I used to write every day in my teens and twenties. Those records helped me work through the type of person I wanted to be. My thirties were in large part the result of what I worked through in words.

I haven’t written for a decade. Stuff happened. I chased a girl to California, hustled my way into a tech career, moved back to New York for a once-in-a-lifetime job, got married to the girl, moved back to California, bought a house, became a dad, started a company, shut down a company, and grew up.

Lost in the busy-ness is a clear sense of myself.

Here’s the rough outline of who I am. I’m an outsider. I was born in a Third World country, fled that country when I was four, and became a refugee when I was five. I have ghostly memories of that other life. I am nostalgic by nature. I grew up poor. I grew up wanting lots of things and feeling inadequate about most things. I went to Jesus camp most summers. I played in a church band. My family never took vacations. My dad collected garbage when he first came over. He was in the C-suite before. My mom left to work in another state to make ends meet while I was in high school. I was a good student, but never as great as my older brother. I studied philosophy at an Ivy League college, only to switch to finance. I became an investment banker, then through many years of searching, settled on a career in startups.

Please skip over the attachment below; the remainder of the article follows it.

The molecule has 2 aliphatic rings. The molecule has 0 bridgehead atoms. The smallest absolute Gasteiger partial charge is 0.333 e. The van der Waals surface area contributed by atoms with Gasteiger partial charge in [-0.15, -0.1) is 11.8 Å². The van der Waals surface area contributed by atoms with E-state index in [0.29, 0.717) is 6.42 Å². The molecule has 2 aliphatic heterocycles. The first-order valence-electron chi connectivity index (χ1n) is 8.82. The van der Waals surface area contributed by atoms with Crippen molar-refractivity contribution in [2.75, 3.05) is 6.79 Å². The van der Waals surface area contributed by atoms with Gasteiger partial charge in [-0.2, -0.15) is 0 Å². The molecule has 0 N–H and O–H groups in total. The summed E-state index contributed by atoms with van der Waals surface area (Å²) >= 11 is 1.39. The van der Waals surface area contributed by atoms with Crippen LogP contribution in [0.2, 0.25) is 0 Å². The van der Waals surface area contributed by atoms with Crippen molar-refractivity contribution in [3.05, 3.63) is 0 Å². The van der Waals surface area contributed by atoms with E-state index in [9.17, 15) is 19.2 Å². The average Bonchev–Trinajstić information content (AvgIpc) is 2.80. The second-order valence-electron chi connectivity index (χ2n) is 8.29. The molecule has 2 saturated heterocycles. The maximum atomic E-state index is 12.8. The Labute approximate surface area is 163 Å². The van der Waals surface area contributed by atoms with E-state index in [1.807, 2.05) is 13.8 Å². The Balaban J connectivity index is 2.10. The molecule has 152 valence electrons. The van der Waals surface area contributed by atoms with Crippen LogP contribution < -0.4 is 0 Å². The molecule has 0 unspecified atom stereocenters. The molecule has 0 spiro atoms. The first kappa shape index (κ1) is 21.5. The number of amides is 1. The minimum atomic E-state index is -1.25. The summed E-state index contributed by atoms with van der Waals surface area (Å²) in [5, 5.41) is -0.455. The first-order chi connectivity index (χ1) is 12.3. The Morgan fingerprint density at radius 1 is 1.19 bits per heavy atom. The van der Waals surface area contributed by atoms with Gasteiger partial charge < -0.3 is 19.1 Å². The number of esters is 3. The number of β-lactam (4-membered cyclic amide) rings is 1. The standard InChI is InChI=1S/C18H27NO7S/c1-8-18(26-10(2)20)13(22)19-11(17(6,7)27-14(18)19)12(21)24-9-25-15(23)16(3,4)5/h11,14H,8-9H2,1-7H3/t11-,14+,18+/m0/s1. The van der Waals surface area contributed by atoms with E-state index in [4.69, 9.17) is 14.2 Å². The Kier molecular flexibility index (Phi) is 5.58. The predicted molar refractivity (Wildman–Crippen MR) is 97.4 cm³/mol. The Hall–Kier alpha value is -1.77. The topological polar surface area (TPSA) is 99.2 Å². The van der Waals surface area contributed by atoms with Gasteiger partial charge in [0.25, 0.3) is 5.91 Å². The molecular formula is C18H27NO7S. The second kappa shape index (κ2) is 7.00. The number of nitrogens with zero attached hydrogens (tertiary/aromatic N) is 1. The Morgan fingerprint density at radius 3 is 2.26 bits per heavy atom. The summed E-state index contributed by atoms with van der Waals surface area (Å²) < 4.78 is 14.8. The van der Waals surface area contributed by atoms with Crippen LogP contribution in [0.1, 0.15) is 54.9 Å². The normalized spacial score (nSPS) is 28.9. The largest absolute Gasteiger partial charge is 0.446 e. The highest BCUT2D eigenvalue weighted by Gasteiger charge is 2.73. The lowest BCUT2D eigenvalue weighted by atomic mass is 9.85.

I’ve become someone my teenage self probably wouldn’t think very much of. The interesting thing is I still think very highly of that teenager. The idealistic one, the sensitive one, the creative one.

To be honest, it’s a lot easier to comment on a photo, jot down 140 characters and reblog. Writing these brittle words is a bit like making a house out of toothpicks, without glue. But I’m thinking it’ll get better. I’m curious to find out who this person is going to be on the other side.